By Drs. David Niesel and Norbert Herzog
It is well established that tumors can induce our own cells to form new blood in a process called angiogenesis. This supplies tumors with the nutrients and oxygen to support their growth. But in 1999, scientists hypothesized that tumor cells themselves can form blood vessels, a process called vasculogenic mimicry or VM. That started a fierce, but healthy debate about how tumors acquire their blood supply. Nearly 17 years later, a drug that targets VM has gone into clinical trials and if successful would go a long way in bolstering the case that this phenomenon contributes to tumor growth.
It was in the early 1970’s that Judah Folkman of Harvard Medical School hypothesized that tumors grow so large because they can trigger angiogenesis. He proposed to a skeptical scientific community that drugs targeting this process would starve tumors and be another approach to treating solid tumors. Several anti-angiogenesis drugs have come to market but the original optimism has been tempered by the fact that the drugs only slow tumor growth and often become resistant to these drugs. Could the alternative means of developing blood vessels, VM, account for the less than spectacular effects of anti-angiogenic drugs?
In experiments, melanoma cells from rapidly spreading tumors were grown on a gel that mimics the extracellular matrix that is embedded in the body. The aggressive melanoma cells migrated through the matrices and “scrunched it up” forming a network of channels that looked like chicken wire. Similar channel networks were also seen in melanomas growing in patient eyes. Additional work on melanomas in the eyes revealed that these channels contained red blood cells but lacked any normal blood vessel cells reinforcing the theory that the tumor cells themselves formed them. Since then, channels have been shown in tumors of the prostate, breast, kidney, lung, gall bladder, liver, ovary and bone. An analysis of 36 studies revealed that the presence of channels in tumors doubled the chances of that patient dying. Still, skeptics wonder how important and how prevalent these tumor channels are and whether they account for the ineffectiveness of anti-angiogenesis drugs.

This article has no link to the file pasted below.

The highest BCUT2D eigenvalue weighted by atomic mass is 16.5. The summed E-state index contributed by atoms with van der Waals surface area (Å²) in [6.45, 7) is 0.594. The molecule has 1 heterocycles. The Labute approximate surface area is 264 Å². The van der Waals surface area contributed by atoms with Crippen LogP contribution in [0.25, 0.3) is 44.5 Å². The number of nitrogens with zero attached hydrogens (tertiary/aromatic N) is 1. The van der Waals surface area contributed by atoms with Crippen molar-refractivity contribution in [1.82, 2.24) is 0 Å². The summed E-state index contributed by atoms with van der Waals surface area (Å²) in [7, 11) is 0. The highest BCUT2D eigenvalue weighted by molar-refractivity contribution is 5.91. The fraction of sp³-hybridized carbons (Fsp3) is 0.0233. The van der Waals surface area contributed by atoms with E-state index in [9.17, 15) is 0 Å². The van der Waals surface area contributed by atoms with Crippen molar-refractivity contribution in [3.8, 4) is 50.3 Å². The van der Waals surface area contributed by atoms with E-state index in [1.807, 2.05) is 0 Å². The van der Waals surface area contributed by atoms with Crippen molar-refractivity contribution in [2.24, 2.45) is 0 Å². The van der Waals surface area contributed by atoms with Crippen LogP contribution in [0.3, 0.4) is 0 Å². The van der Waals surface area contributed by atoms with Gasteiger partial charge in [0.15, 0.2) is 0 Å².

A big question is how the tumor channels hook into the normal blood vessels. Interestingly, tumor cells that create the channels turn on the same genes and release some of the same substances that prevent blood from clotting and obstructing them. Not only do these channels help provide tumors with the nutrients and oxygen they need to grow but they could also promote a tumor’s ability to spread to other parts of the body.
Interestingly, scientists have shown that blocking normal blood cell formation appears to stimulate tumor cells to form channels. A drug called CVM-1118 blocks VM by interfering with the activity of a gene called Nodal that drives this process. This drug is currently in clinical trials for treating a variety of cancers. There are several more drugs targeting VM which may provide another tool in fighting cancer. Perhaps a combination of anti-angiogenic and anti-VM cells would deprive tumors of their blood supply that helps drive their growth, spread.
Medical Discovery News is hosted by professors Norbert Herzog at Quinnipiac University, and David Niesel of the University of Texas Medical Branch. Learn more at www.medicaldiscoverynews.com.